Today’s Flaneuring post comes from Dodoma, Tanzania. Let’s take a walk with Tamie Davis.
I step out of my back door for my evening walk. It’s a circuit of the university where we live and work. There’s no fence around the university but recently huge thickets of thorns have been placed at every possible exit except for the main gate. We don’t expect rain for another month so there’s plenty of material for this makeshift boundary, though the splashes of orange, pink and purple hibiscus mean it’s not as brown as you might expect. I greet the four guards casually sitting at the gate chatting with a woman selling mangoes. There’s something of an exodus of students at this time of day as well, on their way to their hostels for the night, or leaving their campus accommodation to get some food.
I follow a girl in bright green skinny jeans, walking arm in arm with her friend in a flowing floral dress with matching veils. As we leave the university premises, I pick up my pace. Past the shipping containers converted into stationery shops where you can print and photocopy. Past the mini-stores selling soap, chewing gum, water, matches, toothpaste and phone credit. Past the bajajis waiting in the shade. Past the raucous secondary school girls in their bottle green skirts and jumpers, one group calling out the line of a song and the others answering.
I head up the incline towards the top of the university and it’s like a different world. I overtake two shriveled old women trudging along carrying huge loads on their heads, their kangas faded and limp and their ears pierced with the holes of the Gogo tribe. I return their calls with a respectful greeting. I’m overtaken by a lad on a bike, empty containers strapped on either side as he cycles to get water from a well. On the other side of the road a group of four children are herding goats into a building for the night. They point me out to one another and then one of them calls out in English, ‘Good morning!’
Their house is nondescript home-made brick but as I come back down the other side of the university, I start to see some new houses, watermelon pink or lime green, water tanks visible above the line of their imposing fences. There is often a mama out the front of one house, packing up her fruit stall and looking rather flustered by her crying baby. A little further is a row of cafes serving chips and fried bananas. There’s a baby there too, wearing a frilly dress and in her father’s arms, and I know I’m heading back towards the world of the university.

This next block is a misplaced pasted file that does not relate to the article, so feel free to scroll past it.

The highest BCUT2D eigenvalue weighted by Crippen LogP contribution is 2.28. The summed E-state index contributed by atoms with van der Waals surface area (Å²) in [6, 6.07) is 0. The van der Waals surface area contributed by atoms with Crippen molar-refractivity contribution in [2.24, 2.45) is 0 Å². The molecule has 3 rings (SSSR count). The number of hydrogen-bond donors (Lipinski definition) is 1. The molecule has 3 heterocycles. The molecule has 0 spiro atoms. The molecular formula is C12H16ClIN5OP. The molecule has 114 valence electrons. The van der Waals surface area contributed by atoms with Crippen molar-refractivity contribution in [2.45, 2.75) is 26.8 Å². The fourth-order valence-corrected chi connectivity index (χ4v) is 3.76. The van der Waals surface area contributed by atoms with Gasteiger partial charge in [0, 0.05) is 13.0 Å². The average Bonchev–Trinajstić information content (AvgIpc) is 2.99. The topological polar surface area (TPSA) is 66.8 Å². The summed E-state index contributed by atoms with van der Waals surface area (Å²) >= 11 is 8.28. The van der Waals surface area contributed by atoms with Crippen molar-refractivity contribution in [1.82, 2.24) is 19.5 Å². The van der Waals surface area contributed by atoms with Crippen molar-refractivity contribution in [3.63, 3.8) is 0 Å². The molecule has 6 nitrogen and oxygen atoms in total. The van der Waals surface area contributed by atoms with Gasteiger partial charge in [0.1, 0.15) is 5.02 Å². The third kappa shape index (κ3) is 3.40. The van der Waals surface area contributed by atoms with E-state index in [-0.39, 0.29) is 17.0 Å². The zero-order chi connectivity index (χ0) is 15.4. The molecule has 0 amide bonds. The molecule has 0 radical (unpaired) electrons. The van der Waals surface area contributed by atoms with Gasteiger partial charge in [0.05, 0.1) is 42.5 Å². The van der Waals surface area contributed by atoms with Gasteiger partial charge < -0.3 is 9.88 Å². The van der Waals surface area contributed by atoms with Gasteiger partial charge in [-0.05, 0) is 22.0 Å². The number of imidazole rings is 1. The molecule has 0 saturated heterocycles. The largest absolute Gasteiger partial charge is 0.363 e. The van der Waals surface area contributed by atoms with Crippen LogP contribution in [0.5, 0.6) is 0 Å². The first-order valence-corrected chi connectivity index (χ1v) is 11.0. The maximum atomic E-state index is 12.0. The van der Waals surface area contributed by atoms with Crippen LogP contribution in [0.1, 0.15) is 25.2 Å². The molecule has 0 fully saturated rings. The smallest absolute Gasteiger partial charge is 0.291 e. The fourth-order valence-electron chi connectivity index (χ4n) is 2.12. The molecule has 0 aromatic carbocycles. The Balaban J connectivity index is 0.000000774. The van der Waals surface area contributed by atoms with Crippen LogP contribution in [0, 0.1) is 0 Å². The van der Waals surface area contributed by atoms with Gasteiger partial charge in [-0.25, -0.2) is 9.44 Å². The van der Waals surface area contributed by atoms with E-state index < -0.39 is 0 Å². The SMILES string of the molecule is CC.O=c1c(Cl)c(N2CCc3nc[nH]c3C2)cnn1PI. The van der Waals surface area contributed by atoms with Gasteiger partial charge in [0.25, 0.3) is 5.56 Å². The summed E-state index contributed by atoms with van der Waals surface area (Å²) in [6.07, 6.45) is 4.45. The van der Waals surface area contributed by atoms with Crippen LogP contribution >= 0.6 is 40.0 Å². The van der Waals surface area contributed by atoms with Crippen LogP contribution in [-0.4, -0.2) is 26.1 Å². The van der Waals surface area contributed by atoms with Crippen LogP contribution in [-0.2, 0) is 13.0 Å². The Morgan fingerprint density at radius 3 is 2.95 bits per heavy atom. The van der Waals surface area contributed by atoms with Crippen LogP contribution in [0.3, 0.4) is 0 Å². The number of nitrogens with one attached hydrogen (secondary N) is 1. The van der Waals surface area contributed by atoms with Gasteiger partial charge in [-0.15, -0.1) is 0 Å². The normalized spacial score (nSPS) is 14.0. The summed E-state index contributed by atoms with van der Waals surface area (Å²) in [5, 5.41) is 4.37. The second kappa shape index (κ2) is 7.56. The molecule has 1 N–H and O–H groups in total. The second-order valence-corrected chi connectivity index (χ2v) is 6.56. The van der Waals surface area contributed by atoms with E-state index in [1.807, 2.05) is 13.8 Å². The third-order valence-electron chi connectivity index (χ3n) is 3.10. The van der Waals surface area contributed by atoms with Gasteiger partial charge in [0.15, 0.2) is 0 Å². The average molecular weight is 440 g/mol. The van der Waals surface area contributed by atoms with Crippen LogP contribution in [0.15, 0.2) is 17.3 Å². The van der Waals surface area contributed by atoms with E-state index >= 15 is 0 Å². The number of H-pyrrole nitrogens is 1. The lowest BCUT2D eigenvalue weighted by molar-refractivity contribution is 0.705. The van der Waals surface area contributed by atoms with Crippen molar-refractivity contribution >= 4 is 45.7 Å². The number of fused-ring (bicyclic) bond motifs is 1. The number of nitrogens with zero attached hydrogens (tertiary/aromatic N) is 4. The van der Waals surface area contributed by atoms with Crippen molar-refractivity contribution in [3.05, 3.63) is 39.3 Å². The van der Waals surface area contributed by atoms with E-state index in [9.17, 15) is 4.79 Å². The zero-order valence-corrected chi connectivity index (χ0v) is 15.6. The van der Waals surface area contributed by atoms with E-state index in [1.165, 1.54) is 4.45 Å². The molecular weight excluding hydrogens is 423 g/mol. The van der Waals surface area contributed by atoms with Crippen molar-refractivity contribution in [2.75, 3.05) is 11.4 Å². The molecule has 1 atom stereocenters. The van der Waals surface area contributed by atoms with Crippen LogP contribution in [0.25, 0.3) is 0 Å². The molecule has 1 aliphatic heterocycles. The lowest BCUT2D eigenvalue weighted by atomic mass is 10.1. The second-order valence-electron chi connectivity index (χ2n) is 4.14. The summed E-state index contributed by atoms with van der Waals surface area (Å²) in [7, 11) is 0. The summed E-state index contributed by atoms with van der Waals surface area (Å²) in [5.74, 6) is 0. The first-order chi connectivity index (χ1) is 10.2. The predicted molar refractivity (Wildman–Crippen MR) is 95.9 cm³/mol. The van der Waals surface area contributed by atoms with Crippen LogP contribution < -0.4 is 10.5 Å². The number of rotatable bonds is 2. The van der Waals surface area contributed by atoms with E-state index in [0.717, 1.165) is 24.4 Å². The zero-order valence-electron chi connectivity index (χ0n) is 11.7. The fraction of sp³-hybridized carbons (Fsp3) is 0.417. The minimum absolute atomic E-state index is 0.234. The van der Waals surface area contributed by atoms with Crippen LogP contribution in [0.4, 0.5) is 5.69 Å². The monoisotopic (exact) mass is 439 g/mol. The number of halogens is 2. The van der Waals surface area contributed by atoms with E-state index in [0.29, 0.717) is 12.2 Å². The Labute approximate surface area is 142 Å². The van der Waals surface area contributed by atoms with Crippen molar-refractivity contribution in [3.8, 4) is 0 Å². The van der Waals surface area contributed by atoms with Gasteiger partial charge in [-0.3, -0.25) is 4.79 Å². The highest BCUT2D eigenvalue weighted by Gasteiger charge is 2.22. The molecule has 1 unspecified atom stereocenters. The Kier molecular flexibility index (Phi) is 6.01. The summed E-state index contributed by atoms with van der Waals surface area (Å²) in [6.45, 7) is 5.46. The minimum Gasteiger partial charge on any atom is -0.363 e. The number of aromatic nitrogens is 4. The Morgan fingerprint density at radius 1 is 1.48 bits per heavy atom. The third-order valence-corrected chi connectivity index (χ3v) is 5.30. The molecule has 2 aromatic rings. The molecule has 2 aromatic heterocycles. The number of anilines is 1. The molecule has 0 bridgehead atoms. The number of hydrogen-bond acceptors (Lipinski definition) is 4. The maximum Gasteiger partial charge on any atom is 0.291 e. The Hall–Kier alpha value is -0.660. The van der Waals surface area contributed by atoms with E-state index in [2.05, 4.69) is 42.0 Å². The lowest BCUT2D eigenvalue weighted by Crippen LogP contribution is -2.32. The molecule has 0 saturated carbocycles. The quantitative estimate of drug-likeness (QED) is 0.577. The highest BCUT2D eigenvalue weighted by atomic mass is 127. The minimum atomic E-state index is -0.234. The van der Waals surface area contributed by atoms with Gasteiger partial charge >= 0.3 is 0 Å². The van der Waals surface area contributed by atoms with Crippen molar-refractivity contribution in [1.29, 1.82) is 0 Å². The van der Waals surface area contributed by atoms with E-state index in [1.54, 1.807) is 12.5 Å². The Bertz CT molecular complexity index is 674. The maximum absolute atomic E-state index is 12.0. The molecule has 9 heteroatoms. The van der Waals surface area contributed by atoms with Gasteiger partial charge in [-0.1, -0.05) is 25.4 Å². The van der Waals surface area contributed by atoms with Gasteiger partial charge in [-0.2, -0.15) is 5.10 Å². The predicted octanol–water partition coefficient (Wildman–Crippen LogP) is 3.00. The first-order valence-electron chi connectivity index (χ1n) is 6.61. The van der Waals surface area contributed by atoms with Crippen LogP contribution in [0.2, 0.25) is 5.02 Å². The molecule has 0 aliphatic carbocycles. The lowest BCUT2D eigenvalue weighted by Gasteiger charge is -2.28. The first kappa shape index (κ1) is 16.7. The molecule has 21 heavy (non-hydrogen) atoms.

There are students arriving at the café. They dust off the plastic chairs before sitting, because everything in Dodoma is permanently covered in dust and without kangas to wrap around them or sit on, they’re worried their clothes will get dirty. It’s not just the fact that they’re eating out that gives them away as students. It’s the crispness of their clothes, and their self-consciousness. Even in groups, they know people are watching them. Their eyes flicker to each other, as if they’re not quite confident in this setting. They’ve made the decision to come to university, but I wonder if the top part of the university’s surroundings feels more familiar to them.
The irony of all this of course, is that my eyes are also darting around, though for a slightly different reason. I’m drinking everything in. We’ve been here two years and I’m hyper-aware that there is much I don’t understand. For all I have seen and learnt and been influenced by my environment, it’s still foreign. A walk is never just a walk; I am constantly taking in information, trying to sort and categorise it, as we westerners are so wont to do.
As I’ve made a circuit of the boundary of the university, I’ve thought of myself as passing from one world into another and back again. But that’s an artificial distinction because the tension between the two worlds is embodied in the students themselves. It’s in their hearts as well as on the streets. This isn’t about contrasting two worlds so much as it is about connecting them. The students aren’t an island of modernity in Tanzania: they are Tanzania, with all its contradictions and uncertainty and energy.
Tamie Davis is an Aussie living in Dodoma, Tanzania with her husband and 2.5 year old son. She thinks out loud at meetjesusatuni.com.